If we had it to do over again, we'd have skipped the single wide and gone right for the double-wide, but probably would have put a basement under it. The advantages over doing it that way would be that you have a liveable house and can upgrade things like cabinets over time. We have been very happy with our house and in many ways are glad things turned out as they did. We have far less invested in it and can use that money elsewhere.01-01-2012, 06:50 PM #8
We drove out today for a look at one of the properties we're thinking about. The trailer has been added on to with an expansion and appears to have good underpinning (I'm guessing it will take more than a drive-by to know for sure). We'll call an agent tomorrow so we can have a tour.
Any other words of advice, or alternate view points?
Lisa01-01-2012, 08:50 PM #9
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If you live where it freezes and the trailer AND addition are not on a concrete slab, guaranteed the whole works will shift due to freeze/thaw cycles. That can literally tear the trailer and additions apart from each other.~~~~~~~~~~~~~~~~~~~~~~~~~~~~~~~~~~~~~~~~~~~~~~~~~~~~~~~~~~~~~~~~~~
“Anything you cannot relinquish when it has outlived its usefulness possesses you.” -Mildred Lisette Norman
~~~~~~~~~~~~~~~~~~~~~~~~~~~~~~~~~~~~~~~~~~~~~~~~~~~~~~~~~~~~~~~~~~01-01-2012, 10:44 PM #10
Spiritdeer, thanks for that info....something else to look at!01-02-2012, 02:06 PM #11
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I have some friends that sold their home a few years ago and bought a forclosed modular for around half what they were paying and they are very happy there until they can afford their dream home.01-02-2012, 02:17 PM #12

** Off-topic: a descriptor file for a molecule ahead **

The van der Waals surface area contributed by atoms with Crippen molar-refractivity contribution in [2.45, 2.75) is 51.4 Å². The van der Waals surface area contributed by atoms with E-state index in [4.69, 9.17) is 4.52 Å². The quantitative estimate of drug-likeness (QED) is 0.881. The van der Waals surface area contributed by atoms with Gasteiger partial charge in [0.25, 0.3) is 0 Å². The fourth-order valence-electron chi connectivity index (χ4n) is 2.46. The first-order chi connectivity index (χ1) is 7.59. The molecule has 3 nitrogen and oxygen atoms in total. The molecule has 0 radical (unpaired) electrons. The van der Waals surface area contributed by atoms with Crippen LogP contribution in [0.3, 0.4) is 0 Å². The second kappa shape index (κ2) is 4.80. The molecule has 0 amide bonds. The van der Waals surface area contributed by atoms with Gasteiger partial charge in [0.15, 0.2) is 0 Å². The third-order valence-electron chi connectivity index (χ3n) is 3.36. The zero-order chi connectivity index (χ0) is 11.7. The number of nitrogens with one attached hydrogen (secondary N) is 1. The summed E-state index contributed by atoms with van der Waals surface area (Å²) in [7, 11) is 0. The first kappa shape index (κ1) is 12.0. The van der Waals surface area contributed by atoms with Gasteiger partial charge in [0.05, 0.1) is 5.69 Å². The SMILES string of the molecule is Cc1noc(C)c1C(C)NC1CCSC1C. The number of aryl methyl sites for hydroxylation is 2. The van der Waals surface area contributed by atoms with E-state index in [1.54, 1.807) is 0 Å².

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I've lived in a mobile home for 26 years. This last year my kids removed all the inside walls and put new insulation in and then dry walled it. It looks like a mobile on the outside but a stick house on the inside. I plan on living here the rest of my life.
Fern01-03-2012, 08:23 AM #13
As long as you are ok with your new home losing value over time, instead of gaining....although isnt that what's happened to all of us in 'regular' homes the last few years too? If you are looking at different towns, be sure to look into the tax rates- can vary greatly, and will affect your mortgage. I am assuming if you sell your current home you will break even or profit?Slow and steady wins the race....eventually!
Kill the mortgage! Goal: 12/2023 (looking less and less likely, but I'm not changing that date YET)
Left to go: $129,161.46
Extra paid:2015-$2909.27 + $153.54 escrow
2016-$145.18 +$60 escrow01-03-2012, 09:31 AM #14
The mobile home would be temporary (1-5 years) while we build, so I'm fine with it losing value. The only thing that bothers me about a mobile home is that the storms in April brought multiple tornadoes through our area....very freak occurance, but it still put the fear in me.
We will be staying in the same county, but in a smaller "town" (using the term loosely....it's very, very rural with nothing but homes and farmland).
Here's my struggle right now. I want to make the right choice. I've asked for divine guidance, and am trying to listen quietly for the answer without getting my own issues (fear, impatience, feeling safer in the status quo, etc etc etc) in the way.
Thanks again for everyone's help01-03-2012, 03:59 PM #15
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sorry Lisahas2cats kinda lost this thread
1st and foremost, even if you buy used, I would go with a Fleetwood, one of the best built mobile homes on the market, if you buy from a dealer (new or used) they should be able to show you the manufacturing plate, if it has a masterbath it is usually in the closet somewhere in there, if not there then I would check all of the closets, and then the kitchen cupboards.
Underpinning, can be as simple as vinyl siding, or you can berm pin it which is basically a tarp/plastic attached to the underrail, then earth placed against it to the bottom of the home, with either vinyl siding then installed or bricked in at that point. Where this is to be a temporary setup, I don't know that I would brick it in. But the choice is yours. We use to live in SE NC, and most homes there are mobiles
Here in NW Arkansas, you see very few of them.
Good luck with what ever you end up doing